A hint of fall touched the leaves in trees surrounding the swampy area traversed by Beaver Creek Road on Choctaw land in Neshoba County.
Mitzi Reed cruised along in her Jeep, keeping an eye out for invasive plants and wildlife. Reed is also on the lookout for her favorite critters, snakes, although she admits the weather is a bit cool for them to be out. Nevertheless, her eyes scan the swamp land adjacent to the Pearl River, just in case.
Reed is an invasive species coordinator for the Native American Fish and Wildlife Society. Biologist, conservationist and lover of the land describes her as well. Her goal is to preserve native species and resources on the land.
“My love for the land, for being outdoors … a lot of it had to do with my dad. He loved being outdoors. Hunting, fishing, just being in the woods, and I’d tag right along. I was like his “righthand man,” Reed says with a shrug of her shoulders and a big smile at the memory. “I got to where I loved it as well. I love animals, especially snakes,” said Reed, as she stepped off the road, scanning the ground covered in leaves. “It’s probably too cool out for them anyway, but you never know.”
“I was going to be a vet. My degree is in biology. Getting a job in Animal Control got my foot in the door. There was a Choctaw environmental program and (late) Chief (Phillip) Martin created a biologist position within the program. It opened the door for conservation-based research.”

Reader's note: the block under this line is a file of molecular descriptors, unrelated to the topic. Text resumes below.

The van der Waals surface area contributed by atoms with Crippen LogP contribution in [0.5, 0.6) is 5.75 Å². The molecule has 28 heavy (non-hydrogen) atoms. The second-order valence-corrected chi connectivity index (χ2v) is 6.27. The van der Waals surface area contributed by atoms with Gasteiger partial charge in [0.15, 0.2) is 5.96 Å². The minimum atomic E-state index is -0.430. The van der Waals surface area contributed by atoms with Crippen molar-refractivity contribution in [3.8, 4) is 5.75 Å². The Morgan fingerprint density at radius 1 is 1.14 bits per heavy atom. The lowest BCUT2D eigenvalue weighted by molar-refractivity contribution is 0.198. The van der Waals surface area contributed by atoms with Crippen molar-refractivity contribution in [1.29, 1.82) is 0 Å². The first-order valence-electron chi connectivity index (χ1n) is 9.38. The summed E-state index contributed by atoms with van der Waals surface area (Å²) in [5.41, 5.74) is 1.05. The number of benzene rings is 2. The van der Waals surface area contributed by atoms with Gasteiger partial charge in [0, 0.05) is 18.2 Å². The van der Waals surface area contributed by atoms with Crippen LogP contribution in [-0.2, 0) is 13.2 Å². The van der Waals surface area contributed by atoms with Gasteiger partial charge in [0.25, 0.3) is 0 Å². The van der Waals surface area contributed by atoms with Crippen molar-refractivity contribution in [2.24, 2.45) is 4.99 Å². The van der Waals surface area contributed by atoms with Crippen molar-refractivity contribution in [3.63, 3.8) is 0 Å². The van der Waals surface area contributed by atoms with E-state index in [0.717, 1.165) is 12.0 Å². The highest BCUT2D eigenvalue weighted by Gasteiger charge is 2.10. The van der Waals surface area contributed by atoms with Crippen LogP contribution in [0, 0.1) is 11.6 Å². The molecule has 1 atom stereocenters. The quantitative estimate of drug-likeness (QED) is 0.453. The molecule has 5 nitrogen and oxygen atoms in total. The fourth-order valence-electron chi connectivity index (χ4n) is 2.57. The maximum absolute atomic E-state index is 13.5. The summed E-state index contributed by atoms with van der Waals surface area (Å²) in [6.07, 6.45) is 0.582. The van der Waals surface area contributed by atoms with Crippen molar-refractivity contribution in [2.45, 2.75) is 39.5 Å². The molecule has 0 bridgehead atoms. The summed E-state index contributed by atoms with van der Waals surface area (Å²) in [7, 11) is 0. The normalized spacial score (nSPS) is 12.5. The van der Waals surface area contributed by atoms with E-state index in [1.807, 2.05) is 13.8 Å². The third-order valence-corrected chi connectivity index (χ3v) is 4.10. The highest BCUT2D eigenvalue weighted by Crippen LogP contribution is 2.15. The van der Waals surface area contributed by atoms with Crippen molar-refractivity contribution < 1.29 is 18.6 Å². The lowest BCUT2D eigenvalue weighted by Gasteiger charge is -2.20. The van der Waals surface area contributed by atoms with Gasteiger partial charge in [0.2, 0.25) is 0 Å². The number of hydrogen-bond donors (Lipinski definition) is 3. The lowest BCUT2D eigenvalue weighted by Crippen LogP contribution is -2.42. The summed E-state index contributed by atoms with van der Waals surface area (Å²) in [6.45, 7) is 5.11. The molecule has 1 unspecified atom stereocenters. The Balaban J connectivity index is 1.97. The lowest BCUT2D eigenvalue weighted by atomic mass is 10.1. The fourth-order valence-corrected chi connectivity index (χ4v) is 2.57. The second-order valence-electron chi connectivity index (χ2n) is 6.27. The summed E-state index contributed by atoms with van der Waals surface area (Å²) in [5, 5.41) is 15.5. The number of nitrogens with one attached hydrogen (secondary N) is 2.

“This area of the South is so diverse. Everything grows here. Everything thrives, and that includes invasive animals and plants. Take wild hogs for example. They eat anything and everything, and can destroy an area before moving on. What is left in their wake leaves nothing for native animals. So, they move on, too,” said Reed, holding a rabbit stick she carved.
The rabbit stick is a primitive hunting weapon made of hickory. Once a rabbit is chased from its hiding place, the rabbit stick is hurled at it. A powerful, stealthy and effective weapon.
“People are surprised to learn there are even feral horses about. And think about kudzu. Wherever you see it, it’s taking over, choking out native plants. My work encompasses all the tribes, sharing my knowledge to combat the invasion from all of it.”
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